25. In addition to providing a $2 billion loan at below market interest rates, the Australian Government has reduced liquidity risk for the NSW Government and senior lenders on WestConnex. This was done by the Australian Government agreeing that no interest will be paid on the loan until 2027. Rather, interest will be accrued and added to the loan balance for the first 12 years. This is a more generous concession than was provided by senior lenders, who agreed to capitalise interest for the first three and a half years (that is, for the period of construction only).

26. The ANAO’s analysis was that DIRD should have provided more comprehensive advice to Ministers on the size and cost of the interest rate concession (relative to a comparable market rate), and obtained specific Ministerial agreement to the loan interest rate including no margin to cover Australian Government loan costs and risk.

27. The estimation of the impact on the fiscal balance of the concessional loan incorporated the effect of the interest capitalisation period. But advice to Ministers did not specifically canvas the merits of agreeing to an extended interest capitalisation period, rather than requiring interest to be paid as it is accrued, or from when construction is completed (as occurs with senior lenders).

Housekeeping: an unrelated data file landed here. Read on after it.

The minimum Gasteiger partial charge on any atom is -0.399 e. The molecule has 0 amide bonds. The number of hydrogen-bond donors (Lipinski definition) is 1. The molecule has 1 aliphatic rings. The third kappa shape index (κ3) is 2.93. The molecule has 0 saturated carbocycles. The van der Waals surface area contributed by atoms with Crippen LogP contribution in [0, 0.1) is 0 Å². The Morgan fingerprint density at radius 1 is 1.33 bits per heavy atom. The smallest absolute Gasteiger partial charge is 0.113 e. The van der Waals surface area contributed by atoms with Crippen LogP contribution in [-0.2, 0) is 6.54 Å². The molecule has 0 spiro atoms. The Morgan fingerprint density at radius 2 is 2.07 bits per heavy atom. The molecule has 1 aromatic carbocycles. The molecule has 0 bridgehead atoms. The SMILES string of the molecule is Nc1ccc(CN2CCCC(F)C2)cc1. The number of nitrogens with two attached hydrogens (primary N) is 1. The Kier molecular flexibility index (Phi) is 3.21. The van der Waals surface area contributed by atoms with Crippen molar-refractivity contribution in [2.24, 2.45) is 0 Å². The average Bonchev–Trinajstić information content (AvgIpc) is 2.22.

28. Notably absent from the advice prior to the Budget, and subsequently, was analysis of impacts of the concessional loan on the Australian Government’s finances for portfolios other than Infrastructure and Regional Development. Specifically, due to the concessional loan being provided by the Australian Government rather than a taxpaying entity, there will be no assessable income from the interest paid on the loan on which company tax will be paid but capitalised interest on the loan as well as capital works depreciation will be available to be claimed as tax deductions.